Connectivity between MPAs: selecting appropriate taxa and assessing genetic connectivity in two benthic marine invertebrates
Date: 14 January 2019
University of Exeter
PhD in Biological Sciences
Connectivity is fundamental for the persistence of many populations of marine species and is formally identified as one of five key principles for designing an ecologically coherent network of Marine Protected Areas (MPAs) in European waters. However, the process of assessing connectivity between MPAs, and which taxa to include in ...
Connectivity is fundamental for the persistence of many populations of marine species and is formally identified as one of five key principles for designing an ecologically coherent network of Marine Protected Areas (MPAs) in European waters. However, the process of assessing connectivity between MPAs, and which taxa to include in assessments of connectivity, is challenging. Managers of MPAs have typically concentrated their efforts on species that are endangered or rare, or on so-called 'umbrella', 'keystone' or 'flagship' species; however, these species may not always be the best candidates for assessing connectivity of a MPA network. In this thesis, a meta-analysis was firstly conducted to study genetic patterns across a broad range of coastal marine taxa in the northeast Atlantic. This meta-analysis provided insights into the biological and methodological information needed to ascertain which taxa may be considered as good candidates for assessing genetic connectivity between MPAs across Britain and the wider northeast Atlantic. The knowledge gained from this literature survey facilitated the design of a set of criteria that identified ideal traits of a candidate species for assessments of genetic connectivity between MPAs; subsequently, based on these criteria, two species were selected to assess connectivity between MPAs in the British network: the pink sea fan (Eunicella verrucosa) and the European lobster (Homarus gammarus). Using 13 microsatellites and 3,743 SNPs, the results for the pink sea fan indicated the presence of three distinct genetic groups, partitioned between sites from western Ireland, southern Portugal and Britain-France. For the European lobster, 86 SNPs indicated strong genetic differentiation between the northeast Atlantic, the middle Mediterranean and the eastern Mediterranean (Aegean Sea). In addition, there was a pronounced genetic cline across the northeast Atlantic, suggesting that connectivity in the European lobster follows a stepping-stone model of dispersal, which was supported by simulations of larval dispersal. Taken together, the results from these two studies suggests that the MPA network in Britain is sufficient to maintain connectivity in the pink sea fan and the European lobster, and possibly other species living in comparable habitats with similar life histories and dispersal traits. Moreover, the criteria applied in this thesis to select species appears to facilitate the identification of ideal surrogate taxa to assess connectivity between MPAs, which could easily be applied to assessments of MPA network connectivity in other seas and oceans around the world.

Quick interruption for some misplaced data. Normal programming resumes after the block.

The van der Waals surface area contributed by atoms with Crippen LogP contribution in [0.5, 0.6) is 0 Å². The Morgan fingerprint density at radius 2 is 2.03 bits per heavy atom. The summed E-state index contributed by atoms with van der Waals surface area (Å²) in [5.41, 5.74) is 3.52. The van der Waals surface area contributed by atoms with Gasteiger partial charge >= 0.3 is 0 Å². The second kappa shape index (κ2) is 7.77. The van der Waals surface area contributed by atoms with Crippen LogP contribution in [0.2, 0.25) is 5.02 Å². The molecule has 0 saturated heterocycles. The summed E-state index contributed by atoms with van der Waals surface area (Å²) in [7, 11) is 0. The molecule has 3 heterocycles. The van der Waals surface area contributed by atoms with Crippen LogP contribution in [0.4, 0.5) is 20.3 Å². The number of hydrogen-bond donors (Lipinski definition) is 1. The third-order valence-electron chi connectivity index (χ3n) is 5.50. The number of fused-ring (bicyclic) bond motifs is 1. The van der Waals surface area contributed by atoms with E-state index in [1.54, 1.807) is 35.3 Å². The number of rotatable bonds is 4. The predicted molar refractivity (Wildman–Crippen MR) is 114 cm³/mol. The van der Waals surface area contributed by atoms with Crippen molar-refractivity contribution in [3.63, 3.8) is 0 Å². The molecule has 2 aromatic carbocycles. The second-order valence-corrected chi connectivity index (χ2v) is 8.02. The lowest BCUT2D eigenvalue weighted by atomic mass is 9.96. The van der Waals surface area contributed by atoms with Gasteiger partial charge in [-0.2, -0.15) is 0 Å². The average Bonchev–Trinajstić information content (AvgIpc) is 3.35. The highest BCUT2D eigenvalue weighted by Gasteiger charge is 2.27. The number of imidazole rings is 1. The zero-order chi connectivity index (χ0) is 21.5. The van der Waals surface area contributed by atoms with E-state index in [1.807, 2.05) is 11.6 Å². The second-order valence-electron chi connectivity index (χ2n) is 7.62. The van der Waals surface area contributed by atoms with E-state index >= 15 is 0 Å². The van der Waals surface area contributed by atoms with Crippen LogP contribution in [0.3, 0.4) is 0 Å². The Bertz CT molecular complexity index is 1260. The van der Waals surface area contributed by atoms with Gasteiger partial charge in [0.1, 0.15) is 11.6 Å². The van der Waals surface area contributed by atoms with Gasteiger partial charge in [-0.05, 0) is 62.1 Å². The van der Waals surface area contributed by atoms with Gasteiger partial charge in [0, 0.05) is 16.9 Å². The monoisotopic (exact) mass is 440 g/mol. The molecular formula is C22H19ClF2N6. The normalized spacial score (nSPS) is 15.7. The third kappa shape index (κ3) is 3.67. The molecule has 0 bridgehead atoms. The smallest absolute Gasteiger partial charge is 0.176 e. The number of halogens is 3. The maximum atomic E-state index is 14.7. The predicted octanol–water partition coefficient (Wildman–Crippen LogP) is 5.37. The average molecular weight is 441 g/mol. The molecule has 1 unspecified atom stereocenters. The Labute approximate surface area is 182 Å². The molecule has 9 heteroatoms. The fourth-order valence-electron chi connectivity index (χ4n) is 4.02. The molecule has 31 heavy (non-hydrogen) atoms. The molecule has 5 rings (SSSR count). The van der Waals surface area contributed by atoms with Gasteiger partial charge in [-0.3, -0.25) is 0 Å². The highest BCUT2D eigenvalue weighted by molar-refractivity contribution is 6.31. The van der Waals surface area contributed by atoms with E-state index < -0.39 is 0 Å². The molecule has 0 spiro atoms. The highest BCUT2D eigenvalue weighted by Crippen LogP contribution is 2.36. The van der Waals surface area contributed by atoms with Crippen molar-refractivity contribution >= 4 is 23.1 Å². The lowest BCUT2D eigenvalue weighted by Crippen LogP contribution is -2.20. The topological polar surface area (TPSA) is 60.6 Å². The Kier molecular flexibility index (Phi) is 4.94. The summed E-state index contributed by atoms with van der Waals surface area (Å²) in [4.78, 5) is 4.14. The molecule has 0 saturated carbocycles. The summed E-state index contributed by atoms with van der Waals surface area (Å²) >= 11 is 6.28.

Item views 0
Full item downloads 0